Farmers sell out in forestry land grab

Farmers sell out in forestry land grab
Lobby group 50 Shades of Green is appalled at the amount of prime pastoral land being converted to forestry.

The unintended negative consequences of the Government’s billion trees programme is behind the establishment of 50 Shades of Green, the lobby group’s media relations/administrator Gwyn Jones says.
The organisation started in May this year after a concerned group of, mainly farmers, started talking together about (farm) sales happening in their district “and the shock that the sales were going into forestry”, Gwyn says.
“As the word spread the concern grew. As it turns out, the concern was broader than the Wairarapa district – much broader.”
The Government has set a goal to plant one billion trees by 2028, a programme touted to deliver improved social, environmental, and economic outcomes for New Zealand.
However, 50 Shades of Green’s members have become “appalled” at the amount of prime pastoral land being converted to forestry by overseas buyers.
This is despite the fact that the billion tree policy purport’s “right tree, right place, for right purpose.”
“The reality is, and (the) forestry (industry) has been explicit about this, they are after the rolling hills of prime sheep and beef country.
“Not only that, the policy is not delivering the 70% native, 30% exotic target; it currently is sitting at 88% exotic.”
50 Shades of Green estimates 30,000ha of farmland has been sold into forestry during the past year.
Real Estate Institute figures show for the year to April, North Island forestry land rose from a median of $6656 a hectare to $13,128/ha, while South Island forestry land fell 4% in the same period.
“Many farms were sold higher than valuation. It would be difficult if you were the last farm on the road, especially if you were nearing retirement and didn’t have a succession plan; it may be the only offer you would get in the next 20 years.”
Knock-on effects include loss of export income from sheep and beef because of reduced stock units, reduced demand for meat processors, falling school rolls, families moving and that some rural communities could ultimately be obliterated.
“This is already being experienced in the Pongaroa/Tararua region where 15 families were recently lost from the community. It affects all support business to sheep and beef, banks and local shops etcetera.”
“The reduction in stock units is resulting in loss of food production off land that was never intended to be converted to forestry.”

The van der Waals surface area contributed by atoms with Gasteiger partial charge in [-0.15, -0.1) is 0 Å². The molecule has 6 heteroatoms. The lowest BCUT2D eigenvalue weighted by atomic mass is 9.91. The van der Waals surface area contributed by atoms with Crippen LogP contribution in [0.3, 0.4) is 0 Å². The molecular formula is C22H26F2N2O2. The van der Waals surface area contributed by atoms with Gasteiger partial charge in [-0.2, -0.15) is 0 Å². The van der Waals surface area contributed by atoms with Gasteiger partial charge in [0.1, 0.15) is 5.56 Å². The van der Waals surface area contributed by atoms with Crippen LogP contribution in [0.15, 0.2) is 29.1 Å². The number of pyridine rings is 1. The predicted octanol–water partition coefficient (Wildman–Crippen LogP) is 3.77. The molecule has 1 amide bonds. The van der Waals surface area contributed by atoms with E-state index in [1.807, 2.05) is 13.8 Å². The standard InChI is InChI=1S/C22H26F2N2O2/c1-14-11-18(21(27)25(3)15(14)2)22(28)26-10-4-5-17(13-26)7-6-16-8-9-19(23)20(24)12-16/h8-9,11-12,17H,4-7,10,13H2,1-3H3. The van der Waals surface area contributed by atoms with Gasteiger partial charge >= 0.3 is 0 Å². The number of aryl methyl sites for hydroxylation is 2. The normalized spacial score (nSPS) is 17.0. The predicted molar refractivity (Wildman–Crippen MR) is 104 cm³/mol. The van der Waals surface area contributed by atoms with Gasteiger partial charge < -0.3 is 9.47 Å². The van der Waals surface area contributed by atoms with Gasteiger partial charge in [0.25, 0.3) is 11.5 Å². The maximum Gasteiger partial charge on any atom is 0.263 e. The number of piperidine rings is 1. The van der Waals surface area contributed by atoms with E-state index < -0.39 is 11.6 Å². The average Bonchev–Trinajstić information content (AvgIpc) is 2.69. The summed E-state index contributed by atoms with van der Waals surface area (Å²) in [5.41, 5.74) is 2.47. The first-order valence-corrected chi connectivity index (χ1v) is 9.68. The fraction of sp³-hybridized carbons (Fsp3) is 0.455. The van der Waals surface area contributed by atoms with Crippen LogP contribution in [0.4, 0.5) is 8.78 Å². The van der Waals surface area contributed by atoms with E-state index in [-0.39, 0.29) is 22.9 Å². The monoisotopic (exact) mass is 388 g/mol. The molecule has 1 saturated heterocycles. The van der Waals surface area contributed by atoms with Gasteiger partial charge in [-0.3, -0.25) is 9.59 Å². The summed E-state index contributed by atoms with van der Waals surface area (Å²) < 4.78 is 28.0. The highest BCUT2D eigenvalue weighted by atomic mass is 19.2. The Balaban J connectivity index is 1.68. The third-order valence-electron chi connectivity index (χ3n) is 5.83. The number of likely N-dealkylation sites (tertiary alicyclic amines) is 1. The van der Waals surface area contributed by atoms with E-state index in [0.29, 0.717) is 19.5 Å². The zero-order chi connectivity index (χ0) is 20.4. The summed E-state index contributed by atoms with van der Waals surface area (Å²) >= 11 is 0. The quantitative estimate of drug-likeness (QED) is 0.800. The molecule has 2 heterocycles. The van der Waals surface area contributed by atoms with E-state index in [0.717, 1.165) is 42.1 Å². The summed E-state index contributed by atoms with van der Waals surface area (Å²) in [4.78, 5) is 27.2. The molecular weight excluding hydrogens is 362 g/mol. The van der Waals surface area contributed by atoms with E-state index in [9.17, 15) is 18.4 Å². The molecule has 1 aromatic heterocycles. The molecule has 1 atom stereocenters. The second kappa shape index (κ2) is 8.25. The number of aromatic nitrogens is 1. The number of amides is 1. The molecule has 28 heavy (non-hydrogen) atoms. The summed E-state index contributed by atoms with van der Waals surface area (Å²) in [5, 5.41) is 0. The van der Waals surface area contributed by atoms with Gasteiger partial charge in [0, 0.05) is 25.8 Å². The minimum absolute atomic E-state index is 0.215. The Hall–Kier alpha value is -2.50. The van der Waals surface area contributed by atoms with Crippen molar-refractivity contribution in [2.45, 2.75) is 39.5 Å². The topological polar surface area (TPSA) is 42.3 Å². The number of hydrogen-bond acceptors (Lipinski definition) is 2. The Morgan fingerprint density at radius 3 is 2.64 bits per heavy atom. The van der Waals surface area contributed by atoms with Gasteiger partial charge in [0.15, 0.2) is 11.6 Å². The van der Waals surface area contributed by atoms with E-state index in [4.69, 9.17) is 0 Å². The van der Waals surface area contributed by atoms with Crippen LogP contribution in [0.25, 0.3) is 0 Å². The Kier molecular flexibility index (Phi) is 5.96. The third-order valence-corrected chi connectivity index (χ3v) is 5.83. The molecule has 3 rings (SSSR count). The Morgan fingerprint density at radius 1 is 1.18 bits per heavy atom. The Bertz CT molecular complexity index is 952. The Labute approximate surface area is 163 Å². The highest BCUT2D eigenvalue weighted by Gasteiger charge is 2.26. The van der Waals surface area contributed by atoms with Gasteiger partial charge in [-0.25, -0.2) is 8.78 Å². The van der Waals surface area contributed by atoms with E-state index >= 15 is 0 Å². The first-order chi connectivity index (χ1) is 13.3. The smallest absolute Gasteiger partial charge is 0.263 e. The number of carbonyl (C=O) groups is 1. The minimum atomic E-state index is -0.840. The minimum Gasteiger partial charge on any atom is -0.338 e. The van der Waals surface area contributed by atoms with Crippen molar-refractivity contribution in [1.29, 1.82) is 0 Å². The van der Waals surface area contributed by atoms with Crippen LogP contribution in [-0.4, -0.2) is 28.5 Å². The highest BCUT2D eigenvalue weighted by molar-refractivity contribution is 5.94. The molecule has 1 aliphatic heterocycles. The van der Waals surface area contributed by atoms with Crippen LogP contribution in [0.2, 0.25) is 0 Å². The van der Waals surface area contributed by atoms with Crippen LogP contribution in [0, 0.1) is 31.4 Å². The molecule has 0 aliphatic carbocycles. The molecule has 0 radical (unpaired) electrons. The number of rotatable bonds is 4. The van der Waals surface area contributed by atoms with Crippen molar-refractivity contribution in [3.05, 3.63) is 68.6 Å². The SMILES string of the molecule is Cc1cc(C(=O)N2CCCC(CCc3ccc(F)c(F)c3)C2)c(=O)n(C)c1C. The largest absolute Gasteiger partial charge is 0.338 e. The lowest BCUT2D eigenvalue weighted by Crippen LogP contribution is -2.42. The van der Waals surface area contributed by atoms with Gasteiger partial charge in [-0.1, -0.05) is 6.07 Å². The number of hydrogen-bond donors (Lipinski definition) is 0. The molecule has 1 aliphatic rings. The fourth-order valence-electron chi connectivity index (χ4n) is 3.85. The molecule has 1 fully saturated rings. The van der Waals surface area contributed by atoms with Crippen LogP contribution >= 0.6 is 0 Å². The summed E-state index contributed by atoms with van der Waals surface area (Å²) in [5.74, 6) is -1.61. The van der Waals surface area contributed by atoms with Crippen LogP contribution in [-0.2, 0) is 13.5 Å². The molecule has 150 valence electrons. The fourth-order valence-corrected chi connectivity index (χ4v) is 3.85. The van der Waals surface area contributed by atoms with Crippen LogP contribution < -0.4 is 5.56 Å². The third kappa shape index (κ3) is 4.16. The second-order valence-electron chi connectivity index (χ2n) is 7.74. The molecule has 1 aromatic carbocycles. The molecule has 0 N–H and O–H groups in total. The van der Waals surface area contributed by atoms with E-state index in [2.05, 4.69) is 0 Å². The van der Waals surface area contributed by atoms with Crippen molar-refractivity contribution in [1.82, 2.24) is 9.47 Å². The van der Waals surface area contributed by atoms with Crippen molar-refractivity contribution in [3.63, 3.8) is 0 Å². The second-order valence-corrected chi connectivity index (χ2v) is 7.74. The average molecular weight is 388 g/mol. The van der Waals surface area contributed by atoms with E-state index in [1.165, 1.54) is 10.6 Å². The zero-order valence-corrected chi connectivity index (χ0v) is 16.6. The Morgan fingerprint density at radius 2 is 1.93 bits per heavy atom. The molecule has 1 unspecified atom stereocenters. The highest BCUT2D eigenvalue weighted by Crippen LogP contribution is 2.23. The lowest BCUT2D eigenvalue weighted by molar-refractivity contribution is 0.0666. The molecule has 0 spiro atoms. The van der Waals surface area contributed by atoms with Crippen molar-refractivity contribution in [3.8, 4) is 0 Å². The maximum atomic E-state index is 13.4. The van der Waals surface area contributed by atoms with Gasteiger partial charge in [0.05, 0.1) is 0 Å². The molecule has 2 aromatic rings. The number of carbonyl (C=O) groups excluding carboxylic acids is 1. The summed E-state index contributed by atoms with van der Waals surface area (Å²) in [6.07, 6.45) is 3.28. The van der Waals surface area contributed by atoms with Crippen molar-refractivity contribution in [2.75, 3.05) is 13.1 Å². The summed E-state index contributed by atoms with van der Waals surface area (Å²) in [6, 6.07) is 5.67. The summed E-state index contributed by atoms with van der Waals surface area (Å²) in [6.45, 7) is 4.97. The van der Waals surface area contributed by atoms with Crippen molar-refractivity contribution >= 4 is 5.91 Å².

50 Shades of Green’s is lobbying Government put Farmers sell out in forestry land grabRussell Fredricon hold Overseas Investment Office forestry purchase approvals and to review changes made to the Overseas Investments Act in October 2018 which streamlined the process for forestry investors, while at the same time raising the bar for farming interests to buy land.
It is calling for the true intent of the billion trees policy to be adhered to and that only marginal land goes to forestry conversions.
It is also urging Government to call a pause on zero carbon legislation until a proper cost benefit analysis has taken place.
The legislation is estimated to cost the New Zealand economy up to $12 billion a year or $8000 for every household.
Conservation Group 50 Shades of Green is organising a provincial get-together in Wellington.
Chair, Andy Scott said the conservation group’s message needed to be told to a larger audience.
“The blanket planting of good farmland has reached crisis proportions. Add to that the water proposals, land use changes and the consistent campaign against rural businesses, we have a problem,” Andy Scott said.
“We’ll be telling our story to a city audience by coming to Wellington. The politicians aren’t listening to us so hopefully the general voters will.
“The meeting will be at 11am on Thursday 14th of November before marching to Parliament arriving at 1pm It isn’t just farmers coming to town but representatives of all of provincial New Zealand from farmers to bankers, stock agents to rural advocacy groups and suppliers though to real estate representatives.
“We’re expecting a good turnout of people from the provinces,” Andy Scott said.
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